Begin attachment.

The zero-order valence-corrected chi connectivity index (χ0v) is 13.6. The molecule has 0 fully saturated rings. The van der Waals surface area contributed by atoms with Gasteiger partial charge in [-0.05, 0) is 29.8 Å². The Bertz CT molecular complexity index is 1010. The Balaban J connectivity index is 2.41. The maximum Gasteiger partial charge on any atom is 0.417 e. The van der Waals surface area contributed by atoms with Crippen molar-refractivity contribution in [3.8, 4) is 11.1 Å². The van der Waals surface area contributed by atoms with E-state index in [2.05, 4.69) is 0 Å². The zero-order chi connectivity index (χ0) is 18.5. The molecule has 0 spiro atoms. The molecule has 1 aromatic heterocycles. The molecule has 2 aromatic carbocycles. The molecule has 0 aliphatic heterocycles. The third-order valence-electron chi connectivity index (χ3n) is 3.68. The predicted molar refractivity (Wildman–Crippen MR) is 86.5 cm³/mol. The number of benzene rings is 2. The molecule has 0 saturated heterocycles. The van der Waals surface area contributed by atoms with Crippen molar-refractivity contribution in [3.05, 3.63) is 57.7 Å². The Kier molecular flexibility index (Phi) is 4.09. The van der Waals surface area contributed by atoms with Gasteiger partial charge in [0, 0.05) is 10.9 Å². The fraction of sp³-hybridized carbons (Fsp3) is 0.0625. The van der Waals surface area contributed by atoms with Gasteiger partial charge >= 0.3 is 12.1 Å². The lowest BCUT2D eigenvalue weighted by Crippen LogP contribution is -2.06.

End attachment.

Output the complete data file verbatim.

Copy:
The zero-order valence-corrected chi connectivity index (χ0v) is 13.6. The molecule has 0 fully saturated rings. The van der Waals surface area contributed by atoms with Gasteiger partial charge in [-0.05, 0) is 29.8 Å². The Bertz CT molecular complexity index is 1010. The Balaban J connectivity index is 2.41. The maximum Gasteiger partial charge on any atom is 0.417 e. The van der Waals surface area contributed by atoms with Crippen molar-refractivity contribution in [3.8, 4) is 11.1 Å². The van der Waals surface area contributed by atoms with E-state index in [2.05, 4.69) is 0 Å². The zero-order chi connectivity index (χ0) is 18.5. The molecule has 0 spiro atoms. The molecule has 1 aromatic heterocycles. The molecule has 2 aromatic carbocycles. The molecule has 0 aliphatic heterocycles. The third-order valence-electron chi connectivity index (χ3n) is 3.68. The predicted molar refractivity (Wildman–Crippen MR) is 86.5 cm³/mol. The number of benzene rings is 2. The molecule has 0 saturated heterocycles. The van der Waals surface area contributed by atoms with Crippen molar-refractivity contribution in [3.05, 3.63) is 57.7 Å². The Kier molecular flexibility index (Phi) is 4.09. The van der Waals surface area contributed by atoms with Gasteiger partial charge in [0, 0.05) is 10.9 Å². The fraction of sp³-hybridized carbons (Fsp3) is 0.0625. The van der Waals surface area contributed by atoms with Gasteiger partial charge >= 0.3 is 12.1 Å². The lowest BCUT2D eigenvalue weighted by Crippen LogP contribution is -2.06.